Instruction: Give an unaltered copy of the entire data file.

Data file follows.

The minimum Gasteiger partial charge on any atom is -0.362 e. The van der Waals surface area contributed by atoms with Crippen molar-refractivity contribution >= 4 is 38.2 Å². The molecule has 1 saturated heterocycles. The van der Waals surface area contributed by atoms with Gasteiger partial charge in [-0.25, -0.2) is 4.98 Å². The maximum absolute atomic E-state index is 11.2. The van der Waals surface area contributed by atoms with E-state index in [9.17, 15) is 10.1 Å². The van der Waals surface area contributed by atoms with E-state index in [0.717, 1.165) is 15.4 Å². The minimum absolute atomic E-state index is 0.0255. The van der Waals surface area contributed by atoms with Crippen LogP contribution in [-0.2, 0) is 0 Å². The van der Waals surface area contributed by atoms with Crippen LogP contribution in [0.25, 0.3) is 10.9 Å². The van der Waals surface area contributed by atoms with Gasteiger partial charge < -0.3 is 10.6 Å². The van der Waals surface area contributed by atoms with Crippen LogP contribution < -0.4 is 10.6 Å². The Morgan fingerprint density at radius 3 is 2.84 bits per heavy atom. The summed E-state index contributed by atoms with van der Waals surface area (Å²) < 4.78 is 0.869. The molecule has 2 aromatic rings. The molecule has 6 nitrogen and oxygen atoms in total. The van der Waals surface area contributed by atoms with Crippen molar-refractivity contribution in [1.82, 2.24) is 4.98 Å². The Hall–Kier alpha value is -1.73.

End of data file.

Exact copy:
The minimum Gasteiger partial charge on any atom is -0.362 e. The van der Waals surface area contributed by atoms with Crippen molar-refractivity contribution >= 4 is 38.2 Å². The molecule has 1 saturated heterocycles. The van der Waals surface area contributed by atoms with Gasteiger partial charge in [-0.25, -0.2) is 4.98 Å². The maximum absolute atomic E-state index is 11.2. The van der Waals surface area contributed by atoms with E-state index in [9.17, 15) is 10.1 Å². The van der Waals surface area contributed by atoms with E-state index in [0.717, 1.165) is 15.4 Å². The minimum absolute atomic E-state index is 0.0255. The van der Waals surface area contributed by atoms with Crippen LogP contribution in [-0.2, 0) is 0 Å². The van der Waals surface area contributed by atoms with Crippen LogP contribution in [0.25, 0.3) is 10.9 Å². The van der Waals surface area contributed by atoms with Gasteiger partial charge < -0.3 is 10.6 Å². The van der Waals surface area contributed by atoms with Crippen LogP contribution < -0.4 is 10.6 Å². The Morgan fingerprint density at radius 3 is 2.84 bits per heavy atom. The summed E-state index contributed by atoms with van der Waals surface area (Å²) < 4.78 is 0.869. The molecule has 2 aromatic rings. The molecule has 6 nitrogen and oxygen atoms in total. The van der Waals surface area contributed by atoms with Crippen molar-refractivity contribution in [1.82, 2.24) is 4.98 Å². The Hall–Kier alpha value is -1.73.